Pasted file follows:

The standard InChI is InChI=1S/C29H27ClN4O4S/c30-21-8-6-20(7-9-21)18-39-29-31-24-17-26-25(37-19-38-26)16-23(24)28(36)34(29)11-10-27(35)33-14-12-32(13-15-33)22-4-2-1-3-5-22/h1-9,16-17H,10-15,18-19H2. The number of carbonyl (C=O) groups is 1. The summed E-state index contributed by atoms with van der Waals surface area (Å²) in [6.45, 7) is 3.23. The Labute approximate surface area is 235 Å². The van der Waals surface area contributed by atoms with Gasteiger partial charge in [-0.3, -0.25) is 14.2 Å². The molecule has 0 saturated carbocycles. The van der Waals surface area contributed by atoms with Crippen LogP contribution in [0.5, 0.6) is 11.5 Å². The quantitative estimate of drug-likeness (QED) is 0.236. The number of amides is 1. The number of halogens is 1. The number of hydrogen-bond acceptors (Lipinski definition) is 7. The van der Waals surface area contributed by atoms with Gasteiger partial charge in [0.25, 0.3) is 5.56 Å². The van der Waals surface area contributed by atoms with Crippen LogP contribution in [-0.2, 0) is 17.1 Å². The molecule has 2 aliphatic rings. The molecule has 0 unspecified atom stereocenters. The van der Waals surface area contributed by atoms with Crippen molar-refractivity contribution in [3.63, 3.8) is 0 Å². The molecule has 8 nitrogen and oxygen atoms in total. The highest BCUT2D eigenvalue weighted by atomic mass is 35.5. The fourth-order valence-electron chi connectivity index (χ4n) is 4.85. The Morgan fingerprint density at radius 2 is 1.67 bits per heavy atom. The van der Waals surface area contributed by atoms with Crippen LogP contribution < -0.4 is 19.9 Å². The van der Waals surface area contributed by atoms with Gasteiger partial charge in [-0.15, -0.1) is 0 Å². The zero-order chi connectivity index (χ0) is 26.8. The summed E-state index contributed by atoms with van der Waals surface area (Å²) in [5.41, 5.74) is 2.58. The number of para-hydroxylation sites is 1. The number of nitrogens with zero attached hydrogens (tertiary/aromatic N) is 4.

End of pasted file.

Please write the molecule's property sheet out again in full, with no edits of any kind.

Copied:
The standard InChI is InChI=1S/C29H27ClN4O4S/c30-21-8-6-20(7-9-21)18-39-29-31-24-17-26-25(37-19-38-26)16-23(24)28(36)34(29)11-10-27(35)33-14-12-32(13-15-33)22-4-2-1-3-5-22/h1-9,16-17H,10-15,18-19H2. The number of carbonyl (C=O) groups is 1. The summed E-state index contributed by atoms with van der Waals surface area (Å²) in [6.45, 7) is 3.23. The Labute approximate surface area is 235 Å². The van der Waals surface area contributed by atoms with Gasteiger partial charge in [-0.3, -0.25) is 14.2 Å². The molecule has 0 saturated carbocycles. The van der Waals surface area contributed by atoms with Crippen LogP contribution in [0.5, 0.6) is 11.5 Å². The quantitative estimate of drug-likeness (QED) is 0.236. The number of amides is 1. The number of halogens is 1. The number of hydrogen-bond acceptors (Lipinski definition) is 7. The van der Waals surface area contributed by atoms with Gasteiger partial charge in [0.25, 0.3) is 5.56 Å². The van der Waals surface area contributed by atoms with Crippen LogP contribution in [-0.2, 0) is 17.1 Å². The molecule has 2 aliphatic rings. The molecule has 0 unspecified atom stereocenters. The van der Waals surface area contributed by atoms with Crippen molar-refractivity contribution in [3.63, 3.8) is 0 Å². The molecule has 8 nitrogen and oxygen atoms in total. The highest BCUT2D eigenvalue weighted by atomic mass is 35.5. The fourth-order valence-electron chi connectivity index (χ4n) is 4.85. The Morgan fingerprint density at radius 2 is 1.67 bits per heavy atom. The van der Waals surface area contributed by atoms with Crippen LogP contribution < -0.4 is 19.9 Å². The van der Waals surface area contributed by atoms with Gasteiger partial charge in [-0.15, -0.1) is 0 Å². The zero-order chi connectivity index (χ0) is 26.8. The summed E-state index contributed by atoms with van der Waals surface area (Å²) in [5.41, 5.74) is 2.58. The number of para-hydroxylation sites is 1. The number of nitrogens with zero attached hydrogens (tertiary/aromatic N) is 4.